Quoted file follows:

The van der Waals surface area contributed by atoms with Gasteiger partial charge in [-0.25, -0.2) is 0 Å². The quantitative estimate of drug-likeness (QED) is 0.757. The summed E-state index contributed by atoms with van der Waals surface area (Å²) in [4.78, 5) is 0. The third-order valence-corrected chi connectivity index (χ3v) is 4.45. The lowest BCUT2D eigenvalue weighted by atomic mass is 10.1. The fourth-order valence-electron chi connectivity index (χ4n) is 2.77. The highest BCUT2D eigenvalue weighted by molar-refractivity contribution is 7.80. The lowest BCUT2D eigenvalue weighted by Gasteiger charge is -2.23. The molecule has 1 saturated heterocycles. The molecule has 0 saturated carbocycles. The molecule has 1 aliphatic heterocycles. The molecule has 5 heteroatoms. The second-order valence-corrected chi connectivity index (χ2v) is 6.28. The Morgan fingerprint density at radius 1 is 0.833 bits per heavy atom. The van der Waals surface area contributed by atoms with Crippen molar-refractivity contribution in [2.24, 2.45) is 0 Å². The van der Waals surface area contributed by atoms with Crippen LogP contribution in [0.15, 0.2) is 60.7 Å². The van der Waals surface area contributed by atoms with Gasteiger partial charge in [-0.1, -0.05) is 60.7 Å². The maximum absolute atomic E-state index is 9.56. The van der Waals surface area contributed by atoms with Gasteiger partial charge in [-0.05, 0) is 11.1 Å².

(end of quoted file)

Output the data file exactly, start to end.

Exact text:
The van der Waals surface area contributed by atoms with Gasteiger partial charge in [-0.25, -0.2) is 0 Å². The quantitative estimate of drug-likeness (QED) is 0.757. The summed E-state index contributed by atoms with van der Waals surface area (Å²) in [4.78, 5) is 0. The third-order valence-corrected chi connectivity index (χ3v) is 4.45. The lowest BCUT2D eigenvalue weighted by atomic mass is 10.1. The fourth-order valence-electron chi connectivity index (χ4n) is 2.77. The highest BCUT2D eigenvalue weighted by molar-refractivity contribution is 7.80. The lowest BCUT2D eigenvalue weighted by Gasteiger charge is -2.23. The molecule has 1 saturated heterocycles. The molecule has 0 saturated carbocycles. The molecule has 1 aliphatic heterocycles. The molecule has 5 heteroatoms. The second-order valence-corrected chi connectivity index (χ2v) is 6.28. The Morgan fingerprint density at radius 1 is 0.833 bits per heavy atom. The van der Waals surface area contributed by atoms with Crippen molar-refractivity contribution in [2.24, 2.45) is 0 Å². The van der Waals surface area contributed by atoms with Crippen LogP contribution in [0.15, 0.2) is 60.7 Å². The van der Waals surface area contributed by atoms with Gasteiger partial charge in [-0.1, -0.05) is 60.7 Å². The maximum absolute atomic E-state index is 9.56. The van der Waals surface area contributed by atoms with Gasteiger partial charge in [-0.05, 0) is 11.1 Å².